After.Life has somehow managed to remain relatively unknown, coming from first time director Agnieszka Wojtowicz-Vosloo, despite being one of those films which sparks a strong reaction from audiences. I stumbled across this movie a short while ago, noting that it had a cast which consisted of Christina Ricci, Liam Neeson and Justin Long (another horror movie? What’s gotten into him?), so thought that it would be worth a viewing. For all of its faults, I’m glad that I did!
It was not too long into this film that it managed to gain my full attention due to its unusual narrative – being surrounded by the question of whether Anna (Christina Ricci’s character) is dead or not. This sounds really quite a basic premise to base an entire film on, but my mind switched back and forth literally dozens of times throughout the course of the movie, showing that things are not as simple as one might think. For this reason in itself, this film is worth a watch because it keeps the viewers on their toes and guessing all the way through. I think that the actors in this film all did a good job in their roles, and it is probably because it was such a different kind of film that such a high-end cast signed up in the first place, considering that it was a first time project for that particular director. Sure, no one’s going to earn any awards for this piece, but it’s not really your every day acting job!
However, it is not all praise here (that’s not really my style!) because the film shows obvious holes which have probably come due to the lack of experience on the director’s part. There are some odd moments in the early part of the film which remain unexplained and don’t really seem to connect to the overall message that the film delivers, but rather, feel that they were just thrown in at random to freak the audience out. Whilst that is not a sin – horror movie director’s do it all the time – I just think that it it a cheap and amateurish way of ‘scaring’, as it really doesn’t require any skill whatsoever. Very early on there was the nosebleed trick that is a common filmmaking tool for unnerving viewers, but what is it exactly about a nosebleed that is so popular with filmmakers? They are almost always used to signify something important or creepy is occurring, but this just seems to be such a random connection, that it always baffles me a little bit.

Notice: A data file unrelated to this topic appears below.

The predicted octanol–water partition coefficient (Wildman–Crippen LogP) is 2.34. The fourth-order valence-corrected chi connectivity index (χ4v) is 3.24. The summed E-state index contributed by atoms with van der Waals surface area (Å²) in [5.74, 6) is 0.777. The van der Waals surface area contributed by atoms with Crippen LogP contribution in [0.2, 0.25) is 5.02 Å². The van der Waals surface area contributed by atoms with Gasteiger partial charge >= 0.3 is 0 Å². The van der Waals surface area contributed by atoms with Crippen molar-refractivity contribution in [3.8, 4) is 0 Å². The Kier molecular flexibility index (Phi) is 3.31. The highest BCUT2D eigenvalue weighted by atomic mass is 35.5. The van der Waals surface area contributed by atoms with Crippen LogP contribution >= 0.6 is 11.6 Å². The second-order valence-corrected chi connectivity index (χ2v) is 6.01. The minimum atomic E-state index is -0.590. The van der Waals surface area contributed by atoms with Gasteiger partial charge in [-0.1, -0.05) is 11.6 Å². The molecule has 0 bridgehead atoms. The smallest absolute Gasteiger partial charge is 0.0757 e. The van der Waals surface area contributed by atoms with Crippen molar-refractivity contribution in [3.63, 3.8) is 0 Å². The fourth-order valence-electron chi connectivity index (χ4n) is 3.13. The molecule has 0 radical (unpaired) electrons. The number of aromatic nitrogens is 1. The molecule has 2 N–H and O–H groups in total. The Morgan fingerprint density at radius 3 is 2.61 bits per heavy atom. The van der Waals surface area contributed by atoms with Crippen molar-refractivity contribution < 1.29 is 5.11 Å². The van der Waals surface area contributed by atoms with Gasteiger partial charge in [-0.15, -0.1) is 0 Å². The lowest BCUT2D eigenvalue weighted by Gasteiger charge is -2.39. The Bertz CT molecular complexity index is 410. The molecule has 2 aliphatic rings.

The word ‘pointless’ has been used a lot when talking about this film, which I’m not sure is entirely fair. What is the point of a film, anyway? I believe that differs for different people, but it is usually to be entertained, amazed or challenged. Sure, After.Life doesn’t lead anywhere, but I was utterly gripped throughout so I don’t really have any cause for complaint. I don’t think anyone can deny the fact that After.Life was an interesting film, at the very least, but I suppose a ‘circular narrative’ is not to everyone’s taste. If you are the type of person who dislikes ambiguous endings and a story which simply raises questions without necessarily answering them, then perhaps this film is not for you. However, it is exactly this which I liked about the movie – the fact that it was not afraid to buck the trend and go against conventions. We’ve seen the whole ghost story a million times before (as in The Others and even Beetlejuice!) so this definitely was a fresh take on the idea of death. In this respect, it is more like a Japanese horror movie, as they tend to build gradually and be more about creating a creepy atmosphere than filling every moment with action-packed drama.
This movie plays delightfully on people’s fear of death, as this is something which unites every single human being, something which we can all relate to. Considering this was the director’s first time at directing a feature length movie, it is a very fine effort indeed, and I would be interested to see how she develops her skills in her further works. I definitely recommend this movie, however, I think that one should be prepared to be puzzled during the course of the film and not to expect the usual Hollywood ending where everything is wrapped up in a neat little bow. Finally, if any of the guys reading this need some further incentive, perhaps this will help, Christina Ricci seems to spend a significant portion of the film topless – some might consider this in itself to be a good enough reason to watch the movie!